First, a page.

Distance and Going Winners

The focus this time is on distance and going winners with the aim of establishing whether these attributes impact on the chance of success and, more importantly, the profit and loss figures.

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Elsewhere in this section I have examined course winners and established that, with the exception of a couple of race types, course winners did not perform significantly better than other runners. 

The focus this time is on distance and going winners with the aim of establishing whether these attributes impact on the chance of success and, more importantly, the profit and loss figures.

A previous success on similar ground, or a win over the same race distance, is considered to be such a key factor that indicators are printed on most racecards drawing attention to these form attributes of the runners. I must admit that when I am covering the Speed Page for attheraces.com, and trying to find six good bets for the following day, I am often swayed by these factors and will be influenced by them when determining the more likely winner of two closely rated runners. 

Although such actions do seem to be eminently sensible, without an examination of the raw data it is not possible to be sure that using these attributes in the race analysis process actually improves the accuracy of the assessment.

The table below shows the win rates, in percentages, plus the average profit and loss to a level £1 staked at Bookmakers’ starting price for six race categories and compares the figures for all runners, distance winners and going winners for a five year period of flat racing on turf.

Table1: Win Rates and Profit Figures for Turf Races Staged over Five Years

All RunnersDistance WinnersGoing Winners
2yo Hcaps11-0.1613-0.1413-0.20
2yo Non Hcaps12-0.2415-0.2214-0.22
3yo Hcaps11-0.1913-0.1513-0.17
3yo Non Hcaps13-0.2115-0.3016-0.25
All Age Hcaps9-0.2110-0.2110-0.20
All Age Non Hcaps12-0.2314-0.2014-0.19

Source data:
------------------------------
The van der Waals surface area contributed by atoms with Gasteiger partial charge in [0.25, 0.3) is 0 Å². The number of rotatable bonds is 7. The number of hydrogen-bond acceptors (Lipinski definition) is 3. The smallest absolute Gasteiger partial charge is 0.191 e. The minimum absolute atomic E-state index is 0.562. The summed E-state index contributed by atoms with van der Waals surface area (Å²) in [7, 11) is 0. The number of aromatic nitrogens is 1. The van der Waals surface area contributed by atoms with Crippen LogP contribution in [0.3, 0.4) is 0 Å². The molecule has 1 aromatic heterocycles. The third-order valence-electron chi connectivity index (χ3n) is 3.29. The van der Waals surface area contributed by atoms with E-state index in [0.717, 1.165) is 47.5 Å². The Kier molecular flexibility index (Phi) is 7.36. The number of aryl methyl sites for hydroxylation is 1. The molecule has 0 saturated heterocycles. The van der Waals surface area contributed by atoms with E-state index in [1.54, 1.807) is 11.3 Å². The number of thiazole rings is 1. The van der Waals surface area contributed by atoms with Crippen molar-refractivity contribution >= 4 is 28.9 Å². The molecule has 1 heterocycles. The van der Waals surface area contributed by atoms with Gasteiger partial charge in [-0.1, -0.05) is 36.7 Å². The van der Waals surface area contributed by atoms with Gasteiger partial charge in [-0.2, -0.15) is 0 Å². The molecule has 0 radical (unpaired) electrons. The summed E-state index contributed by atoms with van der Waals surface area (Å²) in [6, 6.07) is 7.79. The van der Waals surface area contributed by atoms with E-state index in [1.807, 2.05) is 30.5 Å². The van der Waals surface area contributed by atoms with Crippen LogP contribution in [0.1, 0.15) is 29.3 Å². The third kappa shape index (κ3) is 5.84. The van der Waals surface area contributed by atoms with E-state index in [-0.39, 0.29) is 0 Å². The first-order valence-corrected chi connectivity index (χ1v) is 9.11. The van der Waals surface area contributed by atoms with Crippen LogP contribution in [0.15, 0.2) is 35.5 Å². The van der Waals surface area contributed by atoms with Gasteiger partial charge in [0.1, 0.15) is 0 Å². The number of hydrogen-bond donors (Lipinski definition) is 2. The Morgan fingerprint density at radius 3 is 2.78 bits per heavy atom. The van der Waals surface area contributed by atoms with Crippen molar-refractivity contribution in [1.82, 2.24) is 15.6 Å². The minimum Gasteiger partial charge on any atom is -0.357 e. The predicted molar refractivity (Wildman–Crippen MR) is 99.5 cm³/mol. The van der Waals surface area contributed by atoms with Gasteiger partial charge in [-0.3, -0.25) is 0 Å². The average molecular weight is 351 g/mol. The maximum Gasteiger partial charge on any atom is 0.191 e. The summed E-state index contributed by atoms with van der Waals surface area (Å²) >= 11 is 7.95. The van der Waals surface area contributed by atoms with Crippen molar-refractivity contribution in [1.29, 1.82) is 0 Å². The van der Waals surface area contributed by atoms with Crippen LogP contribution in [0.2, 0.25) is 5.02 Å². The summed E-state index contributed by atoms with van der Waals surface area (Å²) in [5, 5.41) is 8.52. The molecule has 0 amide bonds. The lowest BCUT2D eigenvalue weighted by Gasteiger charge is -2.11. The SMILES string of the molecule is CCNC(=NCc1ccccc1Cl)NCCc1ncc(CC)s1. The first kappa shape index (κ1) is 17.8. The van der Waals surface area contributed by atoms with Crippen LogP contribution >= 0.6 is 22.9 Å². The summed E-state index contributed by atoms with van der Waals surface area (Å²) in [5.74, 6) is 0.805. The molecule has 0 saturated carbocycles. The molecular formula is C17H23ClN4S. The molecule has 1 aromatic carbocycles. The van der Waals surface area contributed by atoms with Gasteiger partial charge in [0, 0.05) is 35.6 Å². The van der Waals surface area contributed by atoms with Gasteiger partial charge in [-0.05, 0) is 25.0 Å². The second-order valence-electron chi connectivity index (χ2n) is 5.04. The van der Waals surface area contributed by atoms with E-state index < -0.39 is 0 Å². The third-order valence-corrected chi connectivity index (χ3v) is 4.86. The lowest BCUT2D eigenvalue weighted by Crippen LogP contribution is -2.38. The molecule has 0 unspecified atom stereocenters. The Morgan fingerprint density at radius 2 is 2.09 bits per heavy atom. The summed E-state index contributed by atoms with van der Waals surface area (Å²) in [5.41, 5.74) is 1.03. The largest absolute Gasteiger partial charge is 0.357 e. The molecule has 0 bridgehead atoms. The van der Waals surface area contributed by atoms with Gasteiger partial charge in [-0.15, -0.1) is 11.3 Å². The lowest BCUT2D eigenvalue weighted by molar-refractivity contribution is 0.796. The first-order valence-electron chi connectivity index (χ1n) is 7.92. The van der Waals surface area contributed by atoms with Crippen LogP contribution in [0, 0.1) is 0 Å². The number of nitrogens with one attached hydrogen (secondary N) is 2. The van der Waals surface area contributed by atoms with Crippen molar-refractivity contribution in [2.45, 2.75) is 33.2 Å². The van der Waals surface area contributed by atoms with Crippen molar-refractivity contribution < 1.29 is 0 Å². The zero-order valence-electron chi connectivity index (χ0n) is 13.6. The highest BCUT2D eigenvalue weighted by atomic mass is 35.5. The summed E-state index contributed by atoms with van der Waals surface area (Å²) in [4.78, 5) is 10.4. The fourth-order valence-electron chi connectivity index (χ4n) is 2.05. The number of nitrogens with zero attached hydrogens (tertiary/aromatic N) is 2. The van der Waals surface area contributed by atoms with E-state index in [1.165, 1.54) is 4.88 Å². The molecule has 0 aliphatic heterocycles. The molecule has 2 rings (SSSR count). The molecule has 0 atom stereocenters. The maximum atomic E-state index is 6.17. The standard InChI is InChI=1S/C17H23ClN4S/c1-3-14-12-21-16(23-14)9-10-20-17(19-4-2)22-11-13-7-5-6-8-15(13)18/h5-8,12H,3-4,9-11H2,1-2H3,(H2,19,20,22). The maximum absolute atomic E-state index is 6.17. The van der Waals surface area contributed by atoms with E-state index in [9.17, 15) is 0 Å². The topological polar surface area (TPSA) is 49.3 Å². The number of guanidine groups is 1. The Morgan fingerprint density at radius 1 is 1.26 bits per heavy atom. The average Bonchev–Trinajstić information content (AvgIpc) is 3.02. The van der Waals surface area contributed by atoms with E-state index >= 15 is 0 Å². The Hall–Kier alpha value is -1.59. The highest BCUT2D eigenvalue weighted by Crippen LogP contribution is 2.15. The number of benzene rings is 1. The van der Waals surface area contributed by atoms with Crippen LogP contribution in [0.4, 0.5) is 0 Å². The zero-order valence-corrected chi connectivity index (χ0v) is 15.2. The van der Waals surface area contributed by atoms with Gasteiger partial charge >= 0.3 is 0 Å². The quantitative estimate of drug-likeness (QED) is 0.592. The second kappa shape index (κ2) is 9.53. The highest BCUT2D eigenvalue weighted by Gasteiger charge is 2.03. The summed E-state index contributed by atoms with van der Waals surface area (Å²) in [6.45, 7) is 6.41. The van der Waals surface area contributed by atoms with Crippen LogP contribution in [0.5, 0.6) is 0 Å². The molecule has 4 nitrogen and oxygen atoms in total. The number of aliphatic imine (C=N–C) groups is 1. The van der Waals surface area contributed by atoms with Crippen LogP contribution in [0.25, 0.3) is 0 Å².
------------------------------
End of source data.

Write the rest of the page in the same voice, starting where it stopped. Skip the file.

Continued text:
It is noticeable that the win rates are slightly higher for the going and distance winners than for all runners which would be expected since these are supposed to be positive indicators.

However, the differences are not particularly significant suggesting that the factors are not adding a great deal which is disappointing, but worse still are the profit and loss figures. The losses are no better than those achieved by a random selection process which demonstrates that these factors are fully accounted for in the price estimation by Bookmakers.

Breaking down the analysis of the distance winners by specific race distances showed almost uniform distribution of loss figures across the full range from sprinting to staying with one small exception. 

Three-year-old races run over a mile produced slightly better returns but this was most likely due to randomness rather than some significant trend. Results for the going winners were similarly uniform across the different states of ground with only three-year-old handicaps run on soft or heavy ground showing any deviation and even that was only minor.

One of the reasons for the similarity between the win rates and profit data for the various categories is that a high proportion of the runners will be either distance or going winners. Consider an all age handicap run over five furlongs, it would be a surprise if fewer than half of the runners had not won over a similar distance in the past, and for races on good ground the same will apply to the going winners. 

As a result we get a regression to the mean, in other words the overall results for these factors will tend towards those for all runners as the ratio of qualifiers to runners approaches one. Therefore, in order to get more informative analyses it is necessary to reduce this proportion and remove this effect. To do this we can isolate a single runner in each race, then test to determine whether the distance winner, or going winner, factors add any value.